Moon Mullins – Friends in Low Places

After a decade as a struggling cartoonist, minus a couple years as a World War I doughboy, Frank Willard found his meal ticket with a “vulgar” character in the tradition of Mutt and Jeff and, more explicitly, Barney Google (which Willard had spent some time assisting on during those earlier ten years).

Moon Mullins debuted 100 years ago on Tuesday June 19, 1923 trying to be a part of the boxing world.

Moon soon settled into Emmy Schmaltz’s boarding house with other disreputable characters.

At a time of newspapers signing exclusive rights to comics strips for their circulation territory and when even small towns had two newspapers, Moon Mullins became successful as the Barney Google alternative for the competition.

The continuity of schemes and intrigues gave way to gag-a-day strips as the 1940s wore on. While the art became smoother and less complicated as assistant Ferd Johnson began taking on the majority of the cartooning duties.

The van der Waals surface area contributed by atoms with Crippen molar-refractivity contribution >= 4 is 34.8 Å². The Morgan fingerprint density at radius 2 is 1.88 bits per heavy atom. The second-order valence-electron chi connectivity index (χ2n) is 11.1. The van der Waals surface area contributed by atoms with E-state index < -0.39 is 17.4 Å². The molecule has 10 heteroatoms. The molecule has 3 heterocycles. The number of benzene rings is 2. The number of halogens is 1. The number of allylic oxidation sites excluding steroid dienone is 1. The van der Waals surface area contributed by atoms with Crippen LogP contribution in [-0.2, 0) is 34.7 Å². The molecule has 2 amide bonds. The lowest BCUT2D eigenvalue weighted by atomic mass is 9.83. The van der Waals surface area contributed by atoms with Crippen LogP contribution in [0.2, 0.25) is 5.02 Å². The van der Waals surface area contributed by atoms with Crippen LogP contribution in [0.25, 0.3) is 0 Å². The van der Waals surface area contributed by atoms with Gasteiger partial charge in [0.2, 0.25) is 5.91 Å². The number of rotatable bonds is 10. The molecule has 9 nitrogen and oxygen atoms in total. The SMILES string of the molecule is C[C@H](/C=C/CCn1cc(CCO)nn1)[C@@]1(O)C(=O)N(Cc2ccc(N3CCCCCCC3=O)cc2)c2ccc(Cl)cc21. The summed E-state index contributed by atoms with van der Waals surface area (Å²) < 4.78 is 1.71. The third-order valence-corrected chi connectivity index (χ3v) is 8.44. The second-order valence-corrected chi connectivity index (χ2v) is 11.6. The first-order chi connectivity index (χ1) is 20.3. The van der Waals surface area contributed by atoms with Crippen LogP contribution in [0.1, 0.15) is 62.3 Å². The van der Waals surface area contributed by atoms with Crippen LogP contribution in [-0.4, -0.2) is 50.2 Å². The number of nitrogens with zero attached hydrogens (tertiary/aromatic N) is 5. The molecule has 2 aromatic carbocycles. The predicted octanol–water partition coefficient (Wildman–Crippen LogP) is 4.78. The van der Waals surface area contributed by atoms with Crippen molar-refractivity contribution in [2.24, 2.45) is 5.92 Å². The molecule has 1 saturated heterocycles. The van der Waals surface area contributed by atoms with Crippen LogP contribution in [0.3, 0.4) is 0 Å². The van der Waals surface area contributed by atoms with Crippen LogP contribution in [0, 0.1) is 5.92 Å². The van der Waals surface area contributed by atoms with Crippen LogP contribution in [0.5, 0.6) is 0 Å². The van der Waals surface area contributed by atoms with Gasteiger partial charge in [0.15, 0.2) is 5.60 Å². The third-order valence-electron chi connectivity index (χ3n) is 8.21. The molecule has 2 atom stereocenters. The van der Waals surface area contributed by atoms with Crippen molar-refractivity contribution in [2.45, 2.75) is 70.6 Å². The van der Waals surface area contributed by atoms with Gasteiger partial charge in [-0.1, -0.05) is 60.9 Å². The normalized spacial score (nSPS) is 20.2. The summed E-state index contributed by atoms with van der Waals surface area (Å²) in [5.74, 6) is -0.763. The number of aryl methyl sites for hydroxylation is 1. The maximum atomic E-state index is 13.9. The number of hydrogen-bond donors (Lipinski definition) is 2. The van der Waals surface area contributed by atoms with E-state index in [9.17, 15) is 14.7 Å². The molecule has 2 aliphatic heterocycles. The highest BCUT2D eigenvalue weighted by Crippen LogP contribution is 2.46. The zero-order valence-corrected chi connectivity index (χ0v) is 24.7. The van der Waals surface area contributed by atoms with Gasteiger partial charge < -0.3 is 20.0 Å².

After Willard’s death in 1958 Johnson would finally be allowed to sign the strip.

Ferd would eventually recruit his son Tom to help on the strip but the handwriting was on the wall as the new wave of comic strips with simpler art and modern sensibilities (Peanuts, B.C., Tumbleweeds) began replacing the old timers. Moon Mullins would end on June 2, 1991, a very respectable 68 year run. Though still too soon for Ferd.

The daily had a proper send off:

The June 2, 1991 Sunday not so much:

© Tribune Content Agency; images via

One lasting legacy of the strip is what guys with the surname Mullins are certain to be called:

Obituary information for Robert “Moon” Mullins

Obituary for Noah “Moon” Mullins

Gerry “Moon” Mullins reflects on training camp

Moon Mullins’ Barber Shop

Richard Clayton “Moon” Mullins

Hall of Fame inductee Paul ‘Moon’ Mullins

2 thoughts on “Moon Mullins – Friends in Low Places

  1. Thanks. It’s hard for me to think of Moon as a major strip, because most of what I’ve seen has been Johnson’s work from the 1940s – 1970s. Hard to believe it actually ran till 1991. Some legacy strips get better, but they all change in the next creators hands.

  2. I loved this comic strip when I was a child in the 1960s and early-1970s. I think that was about when my local morning newspaper stopped carrying it. By that time period I think it was more family friendly than it was in its early years, which I discovered later. Those were definitely grittier.

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